First things first, everyone get your minds out of the gutter. I know that there’ll be more than one furtive snigger at the title but we’ll just have to press on anyway. To be fair, if I was reading something from someone else with this title, I’d be the one with the stupid smile but hey ho.
What I want to talk about in this post is the importance of size to characterisation.
How many of you watched Battlestar Galactica? Either series but mainly the modern version.
For those who didn’t, first of all, shame on you. Secondly, an unsung character of the program was the Galactica herself. She wasn’t one of the Vipers that launched from either protruding ‘pod’ on her side, zipping into battle, carrying the fighter pilots to their potential death or glory. Instead, she is the resolute protector. The Galactica was the aircraft carrier who would place herself in harms way to cover her fighters. She’d take a battering from enemy fire to cover the smaller craft. Indeed, for me, one of the most gut wrenching lines in the entire series was delivered about the mighty ship, “She’s broke her back. She’ll never jump again.”
The action had followed all of the missions of the smaller craft and the troops, understandably in terms of the story that was panning out in the final episode, but would intermittently switch back to an external shot of the Galactica being pummeled by enemy fire. Just to show that she was being smashed throughout whatever else was going on. And she kept going.
But looking beyond the ships and inanimate objects, the bigger characters are regularly shown in the same way. Groot in the Marvel universe is vital to the story but takes by far the most punishment of the characters in the Guardians of the Galaxy, stoically protecting all of the others while saying nothing more than his signature phrase of “I am Groot.” Indeed Vin Diesel also brought to life another great character who was the misunderstood giant. The Iron Giant gives the ultimate sacrifice in a way that is guaranteed to always make me weep like a small child every time I see it.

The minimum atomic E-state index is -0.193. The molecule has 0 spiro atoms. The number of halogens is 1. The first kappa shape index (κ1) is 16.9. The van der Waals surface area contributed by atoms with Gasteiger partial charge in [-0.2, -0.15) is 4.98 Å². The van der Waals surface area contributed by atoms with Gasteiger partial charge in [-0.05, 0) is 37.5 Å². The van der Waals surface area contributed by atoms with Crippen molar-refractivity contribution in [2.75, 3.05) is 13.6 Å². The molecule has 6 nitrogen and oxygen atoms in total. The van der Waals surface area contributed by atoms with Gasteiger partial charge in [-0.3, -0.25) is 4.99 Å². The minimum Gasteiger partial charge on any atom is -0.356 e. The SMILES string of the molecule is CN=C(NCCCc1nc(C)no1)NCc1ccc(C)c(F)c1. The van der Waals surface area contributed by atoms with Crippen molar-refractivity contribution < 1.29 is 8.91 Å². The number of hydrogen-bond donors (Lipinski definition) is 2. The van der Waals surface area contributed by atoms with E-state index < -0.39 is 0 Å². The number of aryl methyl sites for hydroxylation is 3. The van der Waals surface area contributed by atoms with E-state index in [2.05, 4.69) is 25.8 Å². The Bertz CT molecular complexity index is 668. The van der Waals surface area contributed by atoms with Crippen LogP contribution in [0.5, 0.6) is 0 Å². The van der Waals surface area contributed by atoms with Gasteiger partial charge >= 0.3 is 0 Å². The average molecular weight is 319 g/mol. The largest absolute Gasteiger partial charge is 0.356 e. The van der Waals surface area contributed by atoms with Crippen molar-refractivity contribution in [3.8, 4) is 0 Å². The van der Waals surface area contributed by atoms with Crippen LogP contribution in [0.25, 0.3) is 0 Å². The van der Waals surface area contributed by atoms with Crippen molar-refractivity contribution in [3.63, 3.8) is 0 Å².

These are my favourite examples of the sacrifice that’s given to the bigger characters and craft within storytelling and it’s a theme I wanted to shine a light on in my book. Using the Galactica example I talked about earlier, what I wanted to do in my novel was to keep the focus of the story on the big character. The Dragon is so often the monster of the piece or is a lumbering creature without any real character to speak of, I thought it was about time we kept the camera fixed on them. I wanted to look at the choices and thought processes which put the protective shield in place, regardless of the cost. I wanted to give the big characters, those who so often spend their time at the back of the team photo to give scale, their chance to stand front and centre.
So back to the initial question.
Is bigger better?
Bigger, smaller – it doesn’t matter really.
Just make sure you give everyone a turn as the hero.